Abstract

An elevated level of nucleophosmin (NPM) is often found in actively proliferative cells including human tumors. To identify the regulatory role for NPM phosphorylation in proliferation and cell cycle control, a series of mutants targeting the consensus cyclin-dependent kinase (CKD) phosphorylation sites was created to mimic or abrogate either single-site or multi-site phosphorylation. Cells expressing the phosphomimetic NPM mutants showed enhanced proliferation and G2/M cell-cycle transition; whereas nonphosphorylatable mutants induced G2/M cell-cycle arrest. Simultaneous inactivation of two CKD phosphorylation sites at Ser10 and Ser70 (S10A/S70A, NPM-AA) induced phosphorylation of Cdk1 at Tyr15 (Cdc2Tyr15) and increased cytoplasmic accumulation of Cdc25C. Strikingly, stress-induced Cdk1Tyr15 and Cdc25C sequestration were completely suppressed by expression of a double phosphomimetic NPM mutant (S10E/S70E, NPM-EE). Further analysis revealed that phosphorylation of NPM at both Ser10 and Ser70 sites were required for proper interaction between Cdk1 and Cdc25C in mitotic cells. Moreover, the NPM-EE mutant directly bound to Cdc25C and prevented phosphorylation of Cdc25C at Ser216 during mitosis. Finally, NPM-EE overrided stress-induced G2/M arrest, increased peripheral-blood blasts and splenomegaly in a NOD/SCID xenograft model, and promoted leukemia development in Fanconi mouse hematopoietic stem/progenitor cells. Thus, these findings reveal a novel function of NPM on regulation of cell-cycle progression, in which Cdk1-dependent phosphorylation of NPM controls cell-cycle progression at G2/M transition through modulation of Cdc25C activity.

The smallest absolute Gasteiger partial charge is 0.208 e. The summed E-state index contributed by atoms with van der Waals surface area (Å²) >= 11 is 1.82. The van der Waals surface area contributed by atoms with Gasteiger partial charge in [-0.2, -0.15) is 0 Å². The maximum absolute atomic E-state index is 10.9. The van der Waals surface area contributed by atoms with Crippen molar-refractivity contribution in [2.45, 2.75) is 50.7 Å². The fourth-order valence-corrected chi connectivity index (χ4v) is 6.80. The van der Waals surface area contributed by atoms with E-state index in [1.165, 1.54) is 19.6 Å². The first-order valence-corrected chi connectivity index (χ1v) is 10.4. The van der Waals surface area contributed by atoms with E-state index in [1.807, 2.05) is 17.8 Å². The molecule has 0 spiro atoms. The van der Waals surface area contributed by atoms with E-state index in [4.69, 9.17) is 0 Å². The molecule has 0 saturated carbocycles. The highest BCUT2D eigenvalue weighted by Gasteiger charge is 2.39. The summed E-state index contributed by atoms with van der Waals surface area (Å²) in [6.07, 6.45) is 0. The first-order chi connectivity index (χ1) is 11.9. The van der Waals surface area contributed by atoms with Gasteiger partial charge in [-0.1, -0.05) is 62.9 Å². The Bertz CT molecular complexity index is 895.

Disclosures: No relevant conflicts of interest to declare.

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